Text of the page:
How I Got to Madison Avenue. And beyond.

As with life, this blog is developing and changing. It began with a lot of stories that occurred on my career path from Albany to Madison Avenue and back.

There were some similarities to the AMC series "Mad Men," and then I went even farther back in time with a somewhat fictionalized version of growing up in Troy's Little Italy.

And now, a new development. As my free lance advertising and marketing career winds down, I'm becoming more interested in the theatre arts that my father and his 3 brothers helped instill in me as I grew up.

As a result, I've volunteered to help promote the Theatre Institute at Sage, and now, to continue a long-interrupted desire to be behind the proscenium, I've joined the newly formed Troy Civic Theatre, and was actually fortunate enough to appear in their first production.

So, I hope you'll enjoy the new stories that will develop from this latest turn.

Sunday, October 2, 2011

Chapter 14: A Date That Will Live in Infamy

I was almost a year old on December 7, 1941, so I really don't have a first-hand recollection of the shocked reactions on the faces of those around me. I'm pretty sure no one in Troy's Little Italy even knew where Pearl Harbor was, or what it was.

They just knew that it had been attacked, our Navy was in ruins, and that we were now at war – a war not just with Japan, but with Germany, too. A war against two countries, a hemisphere apart. Today, it's remembered and commemorated as an ancient and honorable victory over two evil empires, won at great cost to much of the world and to virtually every American family.

But try to imagine what it meant to those families – the instant change in attitude, in purpose, and the life-changing decisions facing the young men and women of the time.

World War Two was every American's war – even those whose grandparents had come from the very countries that were attacking us and our allies. Little Italy, especially the enclave of Tory Hill, which encompassed the part of Liberty Street across the railroad tracks, St. Mary's and Havermans Avenues, was a pretty closed community back then – but the Italo-Americans who made up the great majority of the population had to go outside its imaginary walls to shop, work and go to school.

Of course, it was easier for people of European backgrounds to blend into the general population. We didn't know anyone of Japanese extraction back then, but the wave of ugly propaganda was especially hard on them, and, frankly, the resulting focus on their incarceration in the western states probably brought some sense of relief to my relatives, as well as to those of German extraction.

Not that it was easy, even for a family whose name had been “Americanized” from Caserta to Case. Even though it had been an innocent enough change, there were people who suspected that the name had been changed to facilitate spying for the “Old Country.” Any communication with relatives in Italy – or Germany – was now suspect. Social clubs that had been founded to help equalize the ethnic communities were mistrusted and even reviled.

Despite that, the Case brothers helped rally the community and used their talents at organizing and producing plays and musical reviews to continue their efforts, redirecting the proceeds of their shows to the USO, the United Service Organizations.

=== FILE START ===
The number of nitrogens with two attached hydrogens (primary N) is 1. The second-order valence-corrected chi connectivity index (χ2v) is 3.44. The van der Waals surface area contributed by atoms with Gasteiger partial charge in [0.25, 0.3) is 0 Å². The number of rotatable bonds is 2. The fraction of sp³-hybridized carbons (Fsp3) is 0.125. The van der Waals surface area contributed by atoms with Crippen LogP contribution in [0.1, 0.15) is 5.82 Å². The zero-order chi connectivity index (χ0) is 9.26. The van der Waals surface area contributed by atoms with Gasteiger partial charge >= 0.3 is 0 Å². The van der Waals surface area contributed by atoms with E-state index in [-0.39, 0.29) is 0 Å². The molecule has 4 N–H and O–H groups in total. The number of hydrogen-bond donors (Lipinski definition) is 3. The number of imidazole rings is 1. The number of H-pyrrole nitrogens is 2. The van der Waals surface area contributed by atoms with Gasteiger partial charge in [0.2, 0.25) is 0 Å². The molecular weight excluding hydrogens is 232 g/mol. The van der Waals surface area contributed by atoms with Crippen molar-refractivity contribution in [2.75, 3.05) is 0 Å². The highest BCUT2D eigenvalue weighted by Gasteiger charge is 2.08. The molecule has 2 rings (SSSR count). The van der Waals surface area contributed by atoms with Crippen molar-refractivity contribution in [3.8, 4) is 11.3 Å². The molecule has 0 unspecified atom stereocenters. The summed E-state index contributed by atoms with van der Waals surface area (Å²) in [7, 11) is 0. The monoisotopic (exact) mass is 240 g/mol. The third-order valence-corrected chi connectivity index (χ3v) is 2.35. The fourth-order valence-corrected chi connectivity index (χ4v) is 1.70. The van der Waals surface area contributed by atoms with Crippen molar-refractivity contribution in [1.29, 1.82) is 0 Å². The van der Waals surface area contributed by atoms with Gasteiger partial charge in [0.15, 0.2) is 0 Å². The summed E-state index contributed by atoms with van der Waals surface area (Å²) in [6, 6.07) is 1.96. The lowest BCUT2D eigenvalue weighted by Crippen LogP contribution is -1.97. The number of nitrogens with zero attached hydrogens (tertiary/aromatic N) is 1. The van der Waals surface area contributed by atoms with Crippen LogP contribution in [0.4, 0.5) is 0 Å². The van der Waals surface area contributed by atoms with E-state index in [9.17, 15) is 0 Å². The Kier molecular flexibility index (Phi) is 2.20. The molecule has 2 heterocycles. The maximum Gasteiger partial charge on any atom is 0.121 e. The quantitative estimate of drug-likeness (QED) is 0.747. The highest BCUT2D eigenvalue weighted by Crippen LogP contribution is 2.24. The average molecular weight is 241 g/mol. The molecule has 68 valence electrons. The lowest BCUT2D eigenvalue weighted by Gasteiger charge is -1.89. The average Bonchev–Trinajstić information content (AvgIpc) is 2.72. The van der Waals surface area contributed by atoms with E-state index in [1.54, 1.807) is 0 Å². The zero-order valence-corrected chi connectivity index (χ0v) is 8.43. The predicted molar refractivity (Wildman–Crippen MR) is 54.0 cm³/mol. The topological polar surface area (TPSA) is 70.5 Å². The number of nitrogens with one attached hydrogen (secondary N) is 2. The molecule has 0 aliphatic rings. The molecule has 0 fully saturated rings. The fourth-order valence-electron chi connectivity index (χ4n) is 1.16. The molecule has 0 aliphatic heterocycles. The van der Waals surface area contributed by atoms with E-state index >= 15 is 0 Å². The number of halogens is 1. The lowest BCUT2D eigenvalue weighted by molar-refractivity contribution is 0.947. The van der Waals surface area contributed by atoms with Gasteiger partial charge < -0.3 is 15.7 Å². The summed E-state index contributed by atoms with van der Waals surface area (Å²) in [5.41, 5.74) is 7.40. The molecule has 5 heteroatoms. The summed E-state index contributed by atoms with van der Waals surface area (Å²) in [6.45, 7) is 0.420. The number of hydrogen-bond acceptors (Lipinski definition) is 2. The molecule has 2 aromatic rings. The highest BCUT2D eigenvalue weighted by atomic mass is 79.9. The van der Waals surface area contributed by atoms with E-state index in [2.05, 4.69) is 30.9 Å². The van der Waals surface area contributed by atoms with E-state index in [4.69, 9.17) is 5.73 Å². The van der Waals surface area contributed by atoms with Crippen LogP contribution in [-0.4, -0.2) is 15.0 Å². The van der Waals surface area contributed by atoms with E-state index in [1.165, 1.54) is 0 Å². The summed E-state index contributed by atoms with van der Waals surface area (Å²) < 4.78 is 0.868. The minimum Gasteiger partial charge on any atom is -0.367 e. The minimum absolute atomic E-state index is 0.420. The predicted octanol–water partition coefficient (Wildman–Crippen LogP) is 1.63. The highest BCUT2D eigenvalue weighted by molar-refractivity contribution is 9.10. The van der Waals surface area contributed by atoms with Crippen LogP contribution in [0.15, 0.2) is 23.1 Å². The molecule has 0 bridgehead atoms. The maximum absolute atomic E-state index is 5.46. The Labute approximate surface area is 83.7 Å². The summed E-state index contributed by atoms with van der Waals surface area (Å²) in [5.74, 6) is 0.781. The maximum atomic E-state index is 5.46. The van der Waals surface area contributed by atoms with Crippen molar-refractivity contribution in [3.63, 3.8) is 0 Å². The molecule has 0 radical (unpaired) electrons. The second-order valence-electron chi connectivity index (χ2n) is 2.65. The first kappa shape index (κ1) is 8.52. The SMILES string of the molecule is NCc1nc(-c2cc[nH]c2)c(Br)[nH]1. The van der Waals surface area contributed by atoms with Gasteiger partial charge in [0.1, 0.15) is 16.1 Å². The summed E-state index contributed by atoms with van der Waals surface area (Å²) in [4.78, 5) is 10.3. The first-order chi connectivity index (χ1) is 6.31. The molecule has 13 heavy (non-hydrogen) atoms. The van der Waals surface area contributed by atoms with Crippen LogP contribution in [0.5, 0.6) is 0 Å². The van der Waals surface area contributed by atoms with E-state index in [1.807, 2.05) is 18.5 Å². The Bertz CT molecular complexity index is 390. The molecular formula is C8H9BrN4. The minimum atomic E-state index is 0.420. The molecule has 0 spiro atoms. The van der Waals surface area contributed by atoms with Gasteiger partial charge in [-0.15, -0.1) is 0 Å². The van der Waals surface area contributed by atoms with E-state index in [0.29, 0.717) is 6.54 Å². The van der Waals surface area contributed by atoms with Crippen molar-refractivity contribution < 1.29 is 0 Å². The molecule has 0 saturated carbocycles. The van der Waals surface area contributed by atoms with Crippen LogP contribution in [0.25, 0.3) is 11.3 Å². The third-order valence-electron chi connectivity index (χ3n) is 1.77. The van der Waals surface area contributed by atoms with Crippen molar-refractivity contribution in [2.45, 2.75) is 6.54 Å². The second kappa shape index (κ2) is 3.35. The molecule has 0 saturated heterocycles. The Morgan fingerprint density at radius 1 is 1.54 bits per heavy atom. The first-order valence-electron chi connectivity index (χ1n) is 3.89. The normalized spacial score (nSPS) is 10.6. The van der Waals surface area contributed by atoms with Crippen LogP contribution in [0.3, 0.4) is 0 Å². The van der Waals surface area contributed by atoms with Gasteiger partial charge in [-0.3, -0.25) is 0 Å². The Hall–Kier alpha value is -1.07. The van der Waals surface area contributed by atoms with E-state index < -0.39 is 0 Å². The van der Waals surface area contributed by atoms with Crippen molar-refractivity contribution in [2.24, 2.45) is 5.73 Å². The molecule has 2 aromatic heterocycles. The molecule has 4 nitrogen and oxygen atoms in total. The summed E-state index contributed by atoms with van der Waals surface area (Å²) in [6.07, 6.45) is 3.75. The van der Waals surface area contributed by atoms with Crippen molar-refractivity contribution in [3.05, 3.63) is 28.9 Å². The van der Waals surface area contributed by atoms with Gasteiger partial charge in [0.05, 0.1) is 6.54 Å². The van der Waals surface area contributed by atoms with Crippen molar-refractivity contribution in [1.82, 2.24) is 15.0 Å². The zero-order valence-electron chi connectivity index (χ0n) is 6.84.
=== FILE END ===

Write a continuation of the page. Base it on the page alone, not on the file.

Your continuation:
Begun with foresight in February of 1941 by President Franklin D. Roosevelt, The USO was – and is – a private, non-profit organization created to provide on-leave recreation for the rapidly growing United States armed forces. In response to the increasing world crisis, U.S. troops grew from 50,000 to 12 million between 1940 and 1945! USO clubs all over the world provided a touch of home – a place to dance, to meet, to watch movies, to find solace, to write letters home, and to enjoy free coffee and doughnuts.

Before the war would end, over a million and a half volunteers would work on the USO's behalf. Everyone in Little Italy pitched in. People who once played, sang and danced just for family gatherings, now brought their talents to the stage for the whole community to enjoy, and contribute to the war effort.

Everyone seemed to pull together back then, under the commonly heard phrase, “For the duration.”

Backyard gardens suddenly became “Victory Gardens,” and with rationing of tires, gasoline, meat, butter and other supplies needed for the war, cooperation was the watchword.

Blackouts were common, and men and women who were unable to fight became neighborhood Wardens, patrolling the streets at night, making sure no lights could be seen and used as targets by possible enemy aircraft. Children were trained to recognize and identify aircraft by their silhouettes, and to report any suspicious shapes in the sky.

Summertime lemonade stands now supported the USO, as did the traditional backyard “circuses” that the neighborhood kids put together, with performing pets and acrobatics. Breaking news of the war came from our radios, war action film was shown in newsreels at the movie theaters, and detailed reports of the fighting – as well as lists of the dead and missing in action – came from newspapers.

No one who was in the neighborhood at the time, in early 1942, can ever forget the screams of a mother on Havermans Avenue when she was told of her son's ultimate sacrifice in the very country she had left many years before to escape the hardships of life.

Her wailing sobs struck deep, and awakened the fears of every family with a member in service, or about to be.

©Copyright 2010 Frank LaPosta Visco

Next: War stories.

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